Risk & Business Magazine Reider Insurance Fall 2015 - Page 21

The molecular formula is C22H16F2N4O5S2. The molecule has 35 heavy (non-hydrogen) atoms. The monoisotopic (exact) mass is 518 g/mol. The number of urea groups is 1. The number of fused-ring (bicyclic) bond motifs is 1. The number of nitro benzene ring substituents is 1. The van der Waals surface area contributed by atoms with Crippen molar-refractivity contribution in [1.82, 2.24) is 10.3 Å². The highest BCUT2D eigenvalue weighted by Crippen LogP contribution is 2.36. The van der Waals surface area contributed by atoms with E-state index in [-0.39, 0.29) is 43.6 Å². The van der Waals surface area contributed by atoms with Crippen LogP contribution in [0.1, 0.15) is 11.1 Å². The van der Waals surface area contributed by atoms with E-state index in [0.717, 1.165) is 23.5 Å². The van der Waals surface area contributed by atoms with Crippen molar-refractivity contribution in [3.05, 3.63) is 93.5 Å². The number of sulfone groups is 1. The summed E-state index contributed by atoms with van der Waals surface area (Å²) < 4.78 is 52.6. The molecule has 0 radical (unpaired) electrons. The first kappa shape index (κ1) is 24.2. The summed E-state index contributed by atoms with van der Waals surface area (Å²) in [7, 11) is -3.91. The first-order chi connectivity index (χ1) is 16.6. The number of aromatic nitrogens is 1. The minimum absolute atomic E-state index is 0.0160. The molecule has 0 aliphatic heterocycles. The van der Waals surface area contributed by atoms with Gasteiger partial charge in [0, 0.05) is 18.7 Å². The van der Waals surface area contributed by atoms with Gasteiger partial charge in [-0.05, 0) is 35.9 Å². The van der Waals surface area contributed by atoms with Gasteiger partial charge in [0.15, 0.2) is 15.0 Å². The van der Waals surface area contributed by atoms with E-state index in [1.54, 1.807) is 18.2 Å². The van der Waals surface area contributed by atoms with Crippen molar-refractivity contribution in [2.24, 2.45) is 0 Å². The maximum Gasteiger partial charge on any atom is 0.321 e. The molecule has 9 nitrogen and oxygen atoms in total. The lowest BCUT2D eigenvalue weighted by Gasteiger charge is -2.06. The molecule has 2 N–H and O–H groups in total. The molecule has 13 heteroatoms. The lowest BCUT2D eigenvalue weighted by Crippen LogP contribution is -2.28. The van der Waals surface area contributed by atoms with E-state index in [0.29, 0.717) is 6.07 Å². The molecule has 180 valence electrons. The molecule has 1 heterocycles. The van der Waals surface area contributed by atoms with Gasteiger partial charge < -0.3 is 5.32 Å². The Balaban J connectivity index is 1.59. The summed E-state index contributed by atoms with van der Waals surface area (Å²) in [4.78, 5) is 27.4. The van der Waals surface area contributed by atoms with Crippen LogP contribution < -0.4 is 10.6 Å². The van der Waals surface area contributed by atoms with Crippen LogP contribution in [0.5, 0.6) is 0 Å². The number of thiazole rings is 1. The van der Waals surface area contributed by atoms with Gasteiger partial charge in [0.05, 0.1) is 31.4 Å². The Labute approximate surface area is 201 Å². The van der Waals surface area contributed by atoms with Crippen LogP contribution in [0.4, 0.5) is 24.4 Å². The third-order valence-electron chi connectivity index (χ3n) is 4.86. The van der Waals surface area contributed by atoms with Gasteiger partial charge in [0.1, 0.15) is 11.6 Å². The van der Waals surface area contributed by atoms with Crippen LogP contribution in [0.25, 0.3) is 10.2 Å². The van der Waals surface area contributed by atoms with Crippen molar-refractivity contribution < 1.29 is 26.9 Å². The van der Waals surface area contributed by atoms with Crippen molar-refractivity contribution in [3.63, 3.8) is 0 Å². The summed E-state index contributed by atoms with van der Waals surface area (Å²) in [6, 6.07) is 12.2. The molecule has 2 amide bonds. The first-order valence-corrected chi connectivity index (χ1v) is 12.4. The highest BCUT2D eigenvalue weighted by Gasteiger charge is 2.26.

or younger qualify as Millennials, and in just a few years they will constitute the majority of employees. They are our future! So, managers HAVE to accommodate their high needs or end up hiring C Player Millennials. Brad: Sure, but to really jack up their loyalty and motivation write personal notes of congratulations or thanks to someone every week. Jack Welch (former CEO of General Electric) did this and recipients would be thrilled. R&B: So, what are some simple things managers can do to retain high performers? R&B: Since a lot of companies consider retaining high performers a big challenge, what big steps can they take? Brad: A lot! Managers can Google “salary surveys” and for a few bucks you can see if you’re paying people in their range. Then figure you need to pay high performers a bit more. Brad: Go after “Best Company to Work For” awards … not for the trophy but to become known as a company high performers love. Employees are all over the Internet these days and easily find out if your company attracts and holds onto high performers with an exciting vision, career progression, flex hours, or whatever. Ease up on rules so A Players feel they can soar a bit without having to conform to rigid rules. Google any of the high tech companies to see what they do – a LOT - to attract and hold high performers. R&B: Is it all about pay? Brad: Fortunately, no. High performers will quit if underpaid but they stay for different reasons. R&B: Like what? Brad: Recognition, appreciation, and pats on the back, a feeling that they are important in your company, and they embrace the mission – they want their work to help save the world. R&B: How can you find out if the needs of high performers are being satisfied? Brad: Just ask them, frequently. And listen, really listen to them because they will tell you if they are happy campers and what they like and dislike about the job, the company, and the leaders. Ask what you can do to help them achieve their career goals, which is just a different way of asking how you can retain them. A second suggestion is to make performance goals clear and achieving them even clearer. R&B: Why? Brad: High performers love to put points on the scoreboard; they want clear goals because they like to show off – to exceed those goals. Create not just job descriptions with lists of responsibilities (what to do) but with measurable accountabilities (what results are expected). When they do well, praise the heck out of them. R&B: By doing what – complimenting them at meetings? R&B: What are good ways to help people grow? Brad: Create opportunities for people to grow. When managers are on vacation, make someone Acting Manager. Invite high potential employees to participate in special projects. Put 6 high performers on a real life project that involves them in each other’s areas, with a scheduled presentation to the CEO. They will learn, contribute, and feel appreciated. R&B:: What in your 30+ years of experience is the single most important thing a company can do to pack their company with high performers? Brad: Right! Jim Collins’ best selling books advocate hiring the best people – “get the right people on the bus first and then figure out where to go.” Thousands of Topgraders would say, that is very true. R&B: What is Topgrading Super Lite – the most basic step? Brad: Ok, here goes – decades of research boils down to: Step 1: tell candidates they will have to arrange reference calls with former bosses. High performers love to do it, and low performers drop out. Good. Step 2: ask candidates to go through their entire career – ask them for successes, mistakes, and how their boss would rate their overall performance. Since ^HZY